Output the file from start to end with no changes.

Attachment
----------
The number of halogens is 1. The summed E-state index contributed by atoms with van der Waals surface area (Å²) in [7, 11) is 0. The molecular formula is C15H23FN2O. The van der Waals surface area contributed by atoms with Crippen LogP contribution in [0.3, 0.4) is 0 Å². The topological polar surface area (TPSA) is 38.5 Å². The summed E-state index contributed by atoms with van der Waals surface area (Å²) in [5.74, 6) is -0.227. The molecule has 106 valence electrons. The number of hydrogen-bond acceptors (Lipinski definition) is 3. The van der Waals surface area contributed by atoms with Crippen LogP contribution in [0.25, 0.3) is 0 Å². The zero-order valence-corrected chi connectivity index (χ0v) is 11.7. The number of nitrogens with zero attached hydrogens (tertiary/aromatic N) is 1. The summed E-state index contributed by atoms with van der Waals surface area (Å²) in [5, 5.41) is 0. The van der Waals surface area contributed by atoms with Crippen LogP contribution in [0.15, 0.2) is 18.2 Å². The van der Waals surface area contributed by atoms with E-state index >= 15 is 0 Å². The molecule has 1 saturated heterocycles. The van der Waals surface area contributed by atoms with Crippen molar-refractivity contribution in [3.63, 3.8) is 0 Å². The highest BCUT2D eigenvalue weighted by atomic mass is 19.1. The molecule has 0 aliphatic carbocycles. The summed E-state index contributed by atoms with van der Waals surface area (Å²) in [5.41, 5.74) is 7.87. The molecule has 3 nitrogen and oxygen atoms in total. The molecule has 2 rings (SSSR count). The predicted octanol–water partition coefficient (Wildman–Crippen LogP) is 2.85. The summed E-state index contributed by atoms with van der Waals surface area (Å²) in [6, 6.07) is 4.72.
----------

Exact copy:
The number of halogens is 1. The summed E-state index contributed by atoms with van der Waals surface area (Å²) in [7, 11) is 0. The molecular formula is C15H23FN2O. The van der Waals surface area contributed by atoms with Crippen LogP contribution in [0.3, 0.4) is 0 Å². The topological polar surface area (TPSA) is 38.5 Å². The summed E-state index contributed by atoms with van der Waals surface area (Å²) in [5.74, 6) is -0.227. The molecule has 106 valence electrons. The number of hydrogen-bond acceptors (Lipinski definition) is 3. The van der Waals surface area contributed by atoms with Crippen LogP contribution in [0.25, 0.3) is 0 Å². The zero-order valence-corrected chi connectivity index (χ0v) is 11.7. The number of nitrogens with zero attached hydrogens (tertiary/aromatic N) is 1. The summed E-state index contributed by atoms with van der Waals surface area (Å²) in [5, 5.41) is 0. The van der Waals surface area contributed by atoms with Crippen LogP contribution in [0.15, 0.2) is 18.2 Å². The van der Waals surface area contributed by atoms with E-state index >= 15 is 0 Å². The molecule has 1 saturated heterocycles. The van der Waals surface area contributed by atoms with Crippen molar-refractivity contribution in [3.63, 3.8) is 0 Å². The highest BCUT2D eigenvalue weighted by atomic mass is 19.1. The molecule has 0 aliphatic carbocycles. The summed E-state index contributed by atoms with van der Waals surface area (Å²) in [5.41, 5.74) is 7.87. The molecule has 3 nitrogen and oxygen atoms in total. The molecule has 2 rings (SSSR count). The predicted octanol–water partition coefficient (Wildman–Crippen LogP) is 2.85. The summed E-state index contributed by atoms with van der Waals surface area (Å²) in [6, 6.07) is 4.72.